Between his days on the Pirates pitcher's mound and his years in the KDKA broadcast booth alongside Bob Prince, Nellie enjoyed a transitional period as a golf announcer that allowed him to watch the meteoric rise of fellow Western Pennsylvanian, "Arnie" Palmer. The last job Nellie held was that of golf coach for Duquesne University, a position he finally had to give up as his health failed in the early 2000s.
During the hazy, crazy, lazy days of summers in the early 1960s, Nellie witnessed, and reported on, a golden era of golf. Here is an excerpt from Happiness is Like a Cur Dog:
Arnie Palmer, a hometown boy from Latrobe, was about to become the biggest name in the game of golf in 1960. He captured his first major golf championship in 1958, winning the Masters. In 1960 he won his second Masters and the U.S. Open, coming seven strokes from behind in the final round. His aggressive style of play made him the nationwide favorite of public links golfers, who formed what became “Arnie’s Army.” Palmer’s success in the 1960s made professional golf an attractive TV sporting event. The game was on the verge of reaching the immense popularity it now enjoys.
National telecasts of golf in 1960 covered only the final two days of major tournaments, and usually only the final four or five holes of play.
With two 1960 major wins at the Masters and U.S. Open, and the PGA Championship slated at the Firestone Country Club in Akron, Ohio, it struck me that this was a natural marketing event for the Latrobe radio station where I was working. So I put together a package of eight, 15-minute reports daily, from 12:45 to 7:45 PM, on Palmer’s play. I was successful in selling it to Joe Wentling, an avid golfer and successful local businessman, who owned the Wendon Oil Company. Joe was among the original members of the exclusive Laurel Valley Golf Club in Ligonier, PA.
The idea of providing listeners with hourly coverage of Palmer’s play for four days in three major golf tournaments was so successful that I continued it until I joined the Pirates’ broadcast team in 1967. I wasn’t aware at the time that I had applied the most important aspect of marketing by doing the golf reports on Palmer’s play until listening to Tom Snyder’s CBS-TV talk show years later. His guests were Colonel Sanders of Kentucky Fried Chicken and Ray Kroc, the founder of McDonald’s. Snyder inquired, “Here I am talking to two of the most successful businessmen in the nation, one of you sells chicken, the other sell hamburgers, neither are innovative or creative items.” He then asked, “What’s the secret?” Ray Kroc replied, “Find out what the people want, and give it to them.”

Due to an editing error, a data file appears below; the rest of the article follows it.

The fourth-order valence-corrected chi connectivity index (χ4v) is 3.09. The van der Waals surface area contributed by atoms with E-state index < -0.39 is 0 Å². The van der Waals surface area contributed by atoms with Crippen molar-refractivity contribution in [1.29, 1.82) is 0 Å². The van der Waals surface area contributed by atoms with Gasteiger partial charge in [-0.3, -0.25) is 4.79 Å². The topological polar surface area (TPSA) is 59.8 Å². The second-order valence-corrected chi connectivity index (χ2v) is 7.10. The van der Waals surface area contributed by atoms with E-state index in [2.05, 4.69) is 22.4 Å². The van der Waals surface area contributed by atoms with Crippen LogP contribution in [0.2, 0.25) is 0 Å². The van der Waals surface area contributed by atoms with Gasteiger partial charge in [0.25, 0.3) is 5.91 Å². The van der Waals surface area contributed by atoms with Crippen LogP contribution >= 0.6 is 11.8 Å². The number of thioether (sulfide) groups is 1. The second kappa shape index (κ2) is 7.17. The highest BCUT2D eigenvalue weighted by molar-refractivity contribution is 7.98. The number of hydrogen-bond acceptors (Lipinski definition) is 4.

Joining a group of local professionals and businessmen, I covered my first Masters Golf Tournament in 1961. The group from Latrobe included Gabe Monzo, a good friend of Arnie’s who owned the Mission Inn; Moe Loughner, a salesman for Latrobe Brewing (Rolling Rock Beer); Americo Shifra, a local tavern owner; Don McMahon and Jerry Cooper, real estate developers; and attorneys Al Nichols and Pete Lampropolus.
We rented a home in Augusta for the entire week for $400, making the per-person cost for eight of us just $50! Today you can’t find a house or room in Augusta during Masters week. Gabe Monzo’s culinary skills were on display nightly with home cooked meals, and the dining room table was crowded with bottles of every drink imaginable. It made for a treasured week of golf, conversation, camaraderie, and memories that have lasted a lifetime.
Although these men were not covering the Masters for the media, their acquisition of press credentials gave them all the benefits: entrance to the tournament, press area, clubhouse, locker room, and dining facilities. We had a wonderful opportunity to play the Augusta National course the day after the tournament. We simply had to enter our names on the sheet in the Press Room for tee times starting at 7:00 AM. The only stipulation was to be off the course by noon, as former President Eisenhower, Masters week guest of Cliff Roberts, was to play the course. Don McMahon, Jerry Cooper, and Al Nichols, who had acquired press badges, joined me in a foursome to play this historic course.
Seeing Augusta National has been described as a religious experience, and I would agree. The ride up Magnolia Lane to the clubhouse is appealing, but doesn’t compare to the overall beauty and lush greenness of the course, which is breathtaking. The first time I played the course was in 1962, when Arnie Palmer captured his third Masters Championship....